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Manure Minute: Basics of composting manure

November 21, 2023  by Chryseid Modderman

“Oh, sure, I got a manure pile that’s been composting for a few years,” the farmer says as he points at a weedy, undisturbed heap.

But aged manure is not composted manure. Composting needs regular, active management with the right combination of temperature, size, moisture, oxygen and carbon to nitrogen ratio to keep the microbes happy and help produce compost.

A compost pile goes through three temperature phases: (1) warm-up, which is the time from pile construction until the internal temperature reaches 105oF, (2) thermophilic, or hot composting, in which the microbes do the decomposition, and (3) cool curing, which encompasses the time when composting is complete, and the material stabilizes. Throughout all stages, heat should be monitored with a thermometer probe. 

If your pile should be in the thermophilic phase but will not heat up to at least 110oF, or it’s soaring to temperatures over 160oF, there might be a problem with one or more components. Sometimes, the pile just needs to be turned. But if the too-cool or too-hot pile is still not hitting the right temperature range, you need to start troubleshooting with the components listed below.


A compost pile should, at minimum, be three feet square by three feet deep. Anything smaller won’t be able to generate the internal heat necessary for composting. If you’re composting in winter, that minimum size should be 5 ft x 5 ft x 5 ft. As for maximum size, you should not exceed the size that your machinery can effectively turn and mix.

For particle size, you want small but not too small – particle sizes of 1/8” to 2” are best.

Manure is crumbly and can be broken into bits of that size, but coarse bedding may need to be shredded if they are too large.

Moisture is crucial to break down organic materials; and egulate temperature. The optimum level is 50 to 60 percent moisture, but many of the microbes will still do their job at 40 to 65 percent.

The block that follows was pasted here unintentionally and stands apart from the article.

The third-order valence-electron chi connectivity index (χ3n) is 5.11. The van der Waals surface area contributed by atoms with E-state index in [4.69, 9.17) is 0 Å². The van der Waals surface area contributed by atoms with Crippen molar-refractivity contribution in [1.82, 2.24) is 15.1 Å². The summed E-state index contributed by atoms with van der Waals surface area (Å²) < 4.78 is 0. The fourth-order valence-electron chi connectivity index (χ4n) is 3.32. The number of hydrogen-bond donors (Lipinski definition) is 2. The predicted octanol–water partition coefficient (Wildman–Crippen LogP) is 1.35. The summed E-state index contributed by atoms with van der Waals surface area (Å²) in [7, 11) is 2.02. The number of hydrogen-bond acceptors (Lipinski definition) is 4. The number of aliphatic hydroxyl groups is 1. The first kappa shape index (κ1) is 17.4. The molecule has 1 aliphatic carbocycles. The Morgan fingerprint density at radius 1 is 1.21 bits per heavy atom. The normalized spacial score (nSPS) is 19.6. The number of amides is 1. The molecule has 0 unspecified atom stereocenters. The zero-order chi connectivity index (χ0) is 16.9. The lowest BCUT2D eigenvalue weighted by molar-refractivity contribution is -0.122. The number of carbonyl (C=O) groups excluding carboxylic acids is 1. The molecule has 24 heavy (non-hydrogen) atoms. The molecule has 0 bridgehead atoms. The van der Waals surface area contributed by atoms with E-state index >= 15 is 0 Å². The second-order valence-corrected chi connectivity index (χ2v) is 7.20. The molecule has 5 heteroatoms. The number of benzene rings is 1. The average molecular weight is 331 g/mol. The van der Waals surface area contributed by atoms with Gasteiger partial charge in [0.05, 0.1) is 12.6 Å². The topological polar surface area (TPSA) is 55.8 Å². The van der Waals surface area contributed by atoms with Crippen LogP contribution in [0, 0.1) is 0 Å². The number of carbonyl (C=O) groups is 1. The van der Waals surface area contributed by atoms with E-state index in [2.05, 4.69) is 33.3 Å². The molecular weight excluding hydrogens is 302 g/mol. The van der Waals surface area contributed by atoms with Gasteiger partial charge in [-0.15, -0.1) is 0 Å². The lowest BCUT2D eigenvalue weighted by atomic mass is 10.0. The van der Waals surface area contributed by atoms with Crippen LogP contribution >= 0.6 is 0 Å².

There is a simple way to check your compost’s moisture range: the “squeeze test”. While wearing gloves, squeeze a handful of compost. If water drips from your hand, the compost is too wet; if you open your hand and the compost crumbles apart, the compost is too dry.

Compost with optimal moisture will hold its shape without dripping and should feel like a damp (not wet) washcloth. Do this test a few times in different areas of the pile to get a sense of the overall moisture content. Covering the pile with a roof or tarp gives you control of the moisture level.

Aerobic (oxygenated) conditions are necessary for composting. And the need for high oxygen levels is greatest at the beginning of the composting process. A minimum of five percent  oxygen in the pore space is necessary, and 10 to 15 percent is optimal.

Within the compost pile, oxygen will be most abundant in the outer layers; and the compressed inner core of the pile will have the least pore space, and therefore, the least oxygen. Turning and mixing the compost is important to spread oxygen throughout the pile, bringing the center of the pile to the outside, and the outside to the center.

Carbon to nitrogen ratio
Carbon sources are typically bedding, and nitrogen can come from manure and bedding, depending on the bedding type. The optimal ratio is between 25:1 and 30:1.

If the C:N is lower than 20:1, nitrogen will be lost to the atmosphere as ammonia. To remedy this, you can add carbon sources such as straw or wood chips to the pile. If the C:N is higher than 40:1, nitrogen will be tied up by the excess carbon. To remedy this, add nitrogen sources to the compost pile such as grass clippings or hay. 

It can be tricky to tell if your C:N is off. If the pile is not breaking down the way it should, and you’ve ruled out other factors as the culprit (moisture, size, etc.), you may benefit from sending samples of the compost pile to a manure laboratory to test for C:N. •


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